(A very good resource on the
theory of digital filtering in general, and recursive digital filtering in
particular, is the Introduction to Digital Filters with Audio Applications by
Julius O. Smith III .)
See the earlier lesson entitled
A Recursive
Filtering Workbench in Java for general background information on recursive
filtering in general and this recursive filtering workbench in particular.
Discussion and Sample
Code
This program is composed of several rather long classes, resulting in a
rather large program. The size of the program is the primary
reason that I am publishing it in several installments. At the end of the
previous
lesson, I promised that this lesson would present and explain the class
named Dsp046, and would also explain the relationship of that class to
some of the classes in the following list:
 ForwardRealToComplexFFT01 – Used to perform an
FFT on
the impulse response.  Graph03 – Plotting program as shown in Figure 4.
 GraphIntfc01 – Required to use Graph03 for plotting.
 GUI – Required to use Graph03 for plotting.
 GUI$MyCanvas – Required to use Graph03 for plotting.
Will discuss in fragments
I will discuss this program as a series of code fragments. The entire program, including the class named Dsp046, is provided in
Listing 32 near the end of the lesson. The class definition along with the
import directives begins in the fragment shown in Listing 1. This program was tested using J2SE
5.0 under WinXP. J2SE 5.0 or later is required due to the use of static
imports and printf.
import static java.lang.Math.*; import java.awt.*; import java.awt.event.*; import javax.swing.*; class Dsp046 implements GraphIntfc01{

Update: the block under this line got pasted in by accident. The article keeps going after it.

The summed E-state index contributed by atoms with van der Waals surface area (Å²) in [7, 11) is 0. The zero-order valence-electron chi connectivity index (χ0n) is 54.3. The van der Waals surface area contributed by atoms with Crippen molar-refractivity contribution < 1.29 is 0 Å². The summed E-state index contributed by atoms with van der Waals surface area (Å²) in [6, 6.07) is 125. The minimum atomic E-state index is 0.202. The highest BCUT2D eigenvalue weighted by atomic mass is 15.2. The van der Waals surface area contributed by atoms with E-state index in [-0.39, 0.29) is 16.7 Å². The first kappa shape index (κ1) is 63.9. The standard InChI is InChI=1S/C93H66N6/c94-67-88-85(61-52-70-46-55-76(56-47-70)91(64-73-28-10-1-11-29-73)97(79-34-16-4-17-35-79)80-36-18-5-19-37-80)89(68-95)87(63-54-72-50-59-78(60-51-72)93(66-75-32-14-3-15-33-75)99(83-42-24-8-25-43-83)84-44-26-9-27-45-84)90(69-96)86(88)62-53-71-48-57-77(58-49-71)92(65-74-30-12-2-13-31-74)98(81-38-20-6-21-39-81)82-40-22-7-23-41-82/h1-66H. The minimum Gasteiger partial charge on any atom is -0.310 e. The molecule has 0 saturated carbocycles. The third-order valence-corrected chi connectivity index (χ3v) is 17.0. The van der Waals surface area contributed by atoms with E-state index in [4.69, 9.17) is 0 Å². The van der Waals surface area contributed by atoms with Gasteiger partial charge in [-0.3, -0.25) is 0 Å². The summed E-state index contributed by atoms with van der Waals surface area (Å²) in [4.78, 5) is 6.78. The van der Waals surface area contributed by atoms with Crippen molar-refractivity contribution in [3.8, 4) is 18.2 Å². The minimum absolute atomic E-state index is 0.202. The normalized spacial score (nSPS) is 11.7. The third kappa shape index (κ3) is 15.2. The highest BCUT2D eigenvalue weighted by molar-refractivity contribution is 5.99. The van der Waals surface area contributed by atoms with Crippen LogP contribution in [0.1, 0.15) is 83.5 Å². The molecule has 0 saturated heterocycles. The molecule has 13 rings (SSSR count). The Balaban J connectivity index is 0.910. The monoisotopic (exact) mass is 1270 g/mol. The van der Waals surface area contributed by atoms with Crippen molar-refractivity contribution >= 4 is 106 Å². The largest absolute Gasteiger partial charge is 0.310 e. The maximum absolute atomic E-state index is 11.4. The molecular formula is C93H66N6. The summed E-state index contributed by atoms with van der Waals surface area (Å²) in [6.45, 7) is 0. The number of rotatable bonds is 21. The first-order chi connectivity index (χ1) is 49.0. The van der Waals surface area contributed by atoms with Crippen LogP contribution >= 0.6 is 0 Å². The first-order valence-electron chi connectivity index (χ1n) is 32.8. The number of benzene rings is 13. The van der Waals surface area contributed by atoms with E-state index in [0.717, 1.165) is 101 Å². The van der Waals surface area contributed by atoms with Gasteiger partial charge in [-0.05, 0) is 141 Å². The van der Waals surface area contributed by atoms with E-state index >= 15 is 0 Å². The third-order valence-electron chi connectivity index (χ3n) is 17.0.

Declare some instance variables
The declarations of some instance variables are shown in Listing 2.
int dataLength; double[] impulseResponse; double[] fourierAmplitudeRespnse; double[] fourierPhaseAngle; double[] vectorAmplitudeResponse; double[] vectorPhaseAngle; InputGUI inputGUI = null; 
The value stored in the instance variable named dataLength specifies
the number of samples of the impulse response that are captured as shown by the
top graph in Figure 4. The impulse response serves as
the input to an FFT for the purpose of estimating the amplitude and phase
response of the recursive filter as shown by the second and fourth graphs in
Figure 4. (The value for dataLength is obtained from the user input field in the top
right corner of Figure 3.) This data length must be a power of 2 for
the FFT program to work correctly. If the user enters a value for the data
length that is not a power of two, the value is automatically converted to a
power of two by the program.
The instance variable named inputGUI contains a reference to the user input GUI containing buttons, radio buttons, and text fields
as shown in Figure 3.
The purpose of the remaining instance variables in Listing 2 will become
apparent in the discussion of the code that follows.
The constructor
The constructor for the class named Dsp046 begins in Listing 3.
Dsp046(){//constructor if(InputGUI.refToObj == null){ //Instantiate a new InputGUI object. inputGUI = new InputGUI(); 
If the InputGUI object shown in Figure 3 doesn’t already exist, it
will be created by the code in this constructor. (The class named
InputGUI will be explained in a future installment of this multipart lesson.)